Six days ago Lily, a littermate of Trooper, was brought to the house for dog/vizsla sitting. As the owners were closing our front door behind them Lily’s mom said, “Could you teach Lily to paint?” I stifled a shriek and made sure the door closed behind them. “Dogs painting. Don’t know about that.” I suppose I’d set myself up for this request. The mom comes to our fundraisers and receives the Winsong Farm Videos. Since we’re preparing for a “paint-off” at the 2015 Can-Am Equine Expo being held Easter weekend our recent video content has featured first Zelador, then Kye, painting. Also, just before Christmas 2014 I went to the barn with all the painting gear. The horses painted and we emailed photos of these always interesting works of art to friends. One of the recipients was Herb Williams who was the MC for one of our Fundraisers last spring. He loved the paintings! Herb contacted me and asked if I’d consider taking part in this year’s Can-Am. He put me in contact with one of the event organizers and I learned “the plan”. There are four exhibition halls. The goal is to have an artist’s booth in each hall. During the Can-Am the artists will be creating a piece of art which will be auctioned off the last day of the event. The proceeds go to Equine Guelph. The big question: would we take part? I asked for more details. Turns out horses aren’t allowed in the exhibition halls so we won’t be creating a painting in the booth. However, we will participate. We’ll have a booth resplendent with dozens of horse “originals” and, hopefully, several videos playing continuously of horse after horse painting. We will have a LARGE painting (probably created by a team of equines) for the auction.
Meanwhile back to Lily!
I pondered the painting proposal for almost two days. I found lots of reasons to not commence conducting painting lessons for the vizslas. When I visualized this endeavour I clearly saw paint on the vizslas, paint on me, paint on the walls, paint on the floor. I did not see paint on the canvas. What finally won me over? The weather!!!! It was cold outside (-35+ windchill). The arena’s temperature was -22. Suddenly I had TIME to do things INDOORS. I had an incredibly long list of sorting and cleaning that I could do in the house OR I could start the painting lessons…no pressure…just see what the sweeties would do.
I started with a small, wooden paint brush. Lily and Trooper wouldn’t even sniff it. After a while they would touch it when I asked them to, click/treat. I added paint to the brush and they walked away. We overcame that obstacle, click/treat. Whenever I used red paint they both were driven to lick it and wouldn’t stop. Bummer. I was a bit concerned that the tapered end of the brush handle could potentially hurt the dog’s mouth. Bill and I brainstormed about creating a safe handle. For our first prototype Bill converted the wooden paint brush by adding a wooden bar across the top of the cut off handle. Lily thought this was a good idea and started chewing it to bits. I covered it with plastic packaging tape and she held the handle for a split second. This “holding” was a huge step forward. Talk about me being thrilled!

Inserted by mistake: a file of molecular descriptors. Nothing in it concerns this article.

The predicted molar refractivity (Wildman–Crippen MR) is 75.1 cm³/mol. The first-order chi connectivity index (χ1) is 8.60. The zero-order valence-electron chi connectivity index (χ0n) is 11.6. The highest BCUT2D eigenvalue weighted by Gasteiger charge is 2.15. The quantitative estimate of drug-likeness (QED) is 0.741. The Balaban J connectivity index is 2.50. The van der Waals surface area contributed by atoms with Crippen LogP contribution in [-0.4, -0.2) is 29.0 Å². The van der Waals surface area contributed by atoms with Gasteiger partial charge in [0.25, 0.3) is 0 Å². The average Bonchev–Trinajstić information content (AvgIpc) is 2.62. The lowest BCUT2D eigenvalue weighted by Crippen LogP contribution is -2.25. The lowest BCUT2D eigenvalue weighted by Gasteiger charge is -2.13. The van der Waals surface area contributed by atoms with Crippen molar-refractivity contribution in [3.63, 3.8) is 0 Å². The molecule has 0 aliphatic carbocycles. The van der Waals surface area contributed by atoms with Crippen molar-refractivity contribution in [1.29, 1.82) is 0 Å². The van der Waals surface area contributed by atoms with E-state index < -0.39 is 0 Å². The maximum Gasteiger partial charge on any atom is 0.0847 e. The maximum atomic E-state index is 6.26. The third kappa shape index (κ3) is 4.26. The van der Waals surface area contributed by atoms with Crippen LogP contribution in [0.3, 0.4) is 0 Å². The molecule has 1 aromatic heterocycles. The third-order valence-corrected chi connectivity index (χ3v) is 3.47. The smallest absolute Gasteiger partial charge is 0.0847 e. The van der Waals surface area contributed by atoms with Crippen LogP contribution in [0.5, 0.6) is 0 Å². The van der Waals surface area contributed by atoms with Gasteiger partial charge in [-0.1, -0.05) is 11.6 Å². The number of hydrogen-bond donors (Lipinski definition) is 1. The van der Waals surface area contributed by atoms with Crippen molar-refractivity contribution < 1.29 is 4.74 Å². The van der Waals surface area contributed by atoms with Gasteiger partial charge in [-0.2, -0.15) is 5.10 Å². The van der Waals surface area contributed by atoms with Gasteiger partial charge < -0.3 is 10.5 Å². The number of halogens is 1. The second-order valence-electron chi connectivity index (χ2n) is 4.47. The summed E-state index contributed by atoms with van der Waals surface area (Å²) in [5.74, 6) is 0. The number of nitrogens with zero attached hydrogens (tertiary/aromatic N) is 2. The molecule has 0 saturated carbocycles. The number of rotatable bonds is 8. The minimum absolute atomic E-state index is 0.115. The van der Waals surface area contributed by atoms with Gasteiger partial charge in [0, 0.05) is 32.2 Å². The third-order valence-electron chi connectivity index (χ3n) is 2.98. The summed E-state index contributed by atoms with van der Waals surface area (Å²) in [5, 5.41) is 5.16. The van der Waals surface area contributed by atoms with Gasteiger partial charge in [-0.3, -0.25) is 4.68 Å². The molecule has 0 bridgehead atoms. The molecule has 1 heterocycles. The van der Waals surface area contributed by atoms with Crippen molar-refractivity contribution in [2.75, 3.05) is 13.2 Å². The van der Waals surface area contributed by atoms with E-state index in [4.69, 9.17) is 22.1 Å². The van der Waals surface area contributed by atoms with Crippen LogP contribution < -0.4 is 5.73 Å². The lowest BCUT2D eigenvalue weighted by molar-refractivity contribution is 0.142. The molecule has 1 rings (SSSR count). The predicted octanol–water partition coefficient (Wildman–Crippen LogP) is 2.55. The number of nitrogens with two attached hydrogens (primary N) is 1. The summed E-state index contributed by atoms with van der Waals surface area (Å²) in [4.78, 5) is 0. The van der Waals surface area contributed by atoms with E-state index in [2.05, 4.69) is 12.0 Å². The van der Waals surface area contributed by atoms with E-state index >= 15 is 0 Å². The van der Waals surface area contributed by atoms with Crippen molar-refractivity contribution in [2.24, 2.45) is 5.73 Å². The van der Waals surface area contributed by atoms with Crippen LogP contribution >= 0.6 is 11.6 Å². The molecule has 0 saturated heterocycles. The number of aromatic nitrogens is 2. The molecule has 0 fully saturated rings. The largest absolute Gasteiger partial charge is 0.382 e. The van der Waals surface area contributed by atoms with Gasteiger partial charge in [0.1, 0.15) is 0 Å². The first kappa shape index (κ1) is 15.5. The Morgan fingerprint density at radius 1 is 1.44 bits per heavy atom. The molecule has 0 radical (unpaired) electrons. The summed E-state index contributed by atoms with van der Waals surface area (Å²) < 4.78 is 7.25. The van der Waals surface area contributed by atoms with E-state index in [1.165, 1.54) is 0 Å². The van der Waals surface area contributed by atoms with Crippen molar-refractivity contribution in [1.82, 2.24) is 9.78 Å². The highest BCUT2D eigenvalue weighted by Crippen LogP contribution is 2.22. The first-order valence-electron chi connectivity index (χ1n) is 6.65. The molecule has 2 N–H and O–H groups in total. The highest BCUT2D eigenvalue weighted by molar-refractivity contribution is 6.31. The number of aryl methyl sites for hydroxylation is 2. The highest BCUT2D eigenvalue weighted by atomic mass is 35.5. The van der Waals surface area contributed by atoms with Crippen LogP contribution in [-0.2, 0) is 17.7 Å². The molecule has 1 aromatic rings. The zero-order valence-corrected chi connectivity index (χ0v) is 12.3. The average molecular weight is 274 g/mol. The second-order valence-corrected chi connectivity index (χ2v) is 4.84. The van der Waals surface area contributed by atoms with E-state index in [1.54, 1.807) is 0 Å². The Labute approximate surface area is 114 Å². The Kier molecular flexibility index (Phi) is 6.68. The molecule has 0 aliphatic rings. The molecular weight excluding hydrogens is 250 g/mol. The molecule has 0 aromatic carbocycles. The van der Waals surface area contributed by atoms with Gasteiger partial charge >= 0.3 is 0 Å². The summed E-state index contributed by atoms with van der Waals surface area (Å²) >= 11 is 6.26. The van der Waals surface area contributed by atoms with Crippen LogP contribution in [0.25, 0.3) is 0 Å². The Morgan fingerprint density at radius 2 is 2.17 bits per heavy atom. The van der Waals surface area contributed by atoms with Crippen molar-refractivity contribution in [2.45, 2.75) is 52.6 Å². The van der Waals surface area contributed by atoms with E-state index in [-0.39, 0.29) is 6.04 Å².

It was good that I tried to teach both Trooper and Lily at the same time. BECAUSE when one wasn’t interested the other was. When the interested one got repeated clicks/treats the uninterested one became very interested.
We played together at least five times a day. Quite often the dogs regressed drastically. I learned to start each session as if they’d never seen a paint brush. This approach resulted in the dogs progressing rapidly during the session. Before I figured out this technique I figured the session would start where the previous one finished. WRONG. The horses have taught me that they can read my mind. I didn’t need the dogs figuring out that I was dismayed at their lack of progress. The whole painting thing was supposed to be FUN. Me being bothered by their lack of achievement was not FUN. I learned to rejoice at each little step the dogs did for me.
Finding a room to practice in was challenging. I needed a space that the three other dogs in the house wouldn’t come bursting into. Also the room needed to have surfaces that paint could be easily removed from.
Even with the new wooden “t” handle the dogs weren’t catching on to holding the wooden handle as quickly as I thought they could. Bill also had a dowel so I asked if he could put that on one of the brushes to create a “t” top for the dog to hold. Perhaps a rounded surface was friendlier than a rectangular one. He didn’t get around to it.
To spark their interest in holding the brush I tossed the brush a few feet away from me. Trooper always went to it, picked it up and brought it back. Lily was vaguely interested in walking to it and sniffing it. Obviously I needed to find a substance that they both enjoyed holding.
One evening while watching TV, complete with Lily sitting on my lap, I picked up several pieces of paper folded together. They were on the table beside me. She readily took them in her mouth and held them. Paper…. I tried this several times and she maintained her interest in holding the paper even though I didn’t have the clicker or treats in hand. It wasn’t much of a leap to go from paper to cardboard. Actually, my mind went from paper to empty toilet paper roll. I used the packaging tape to attach the toilet paper roll to another brush. Both dogs loved holding and chewing it. I covered a second handle with another empty toilet paper roll and the rest in history.
Here’s a video of Trooper and Lily (litter mates) learning how to paint.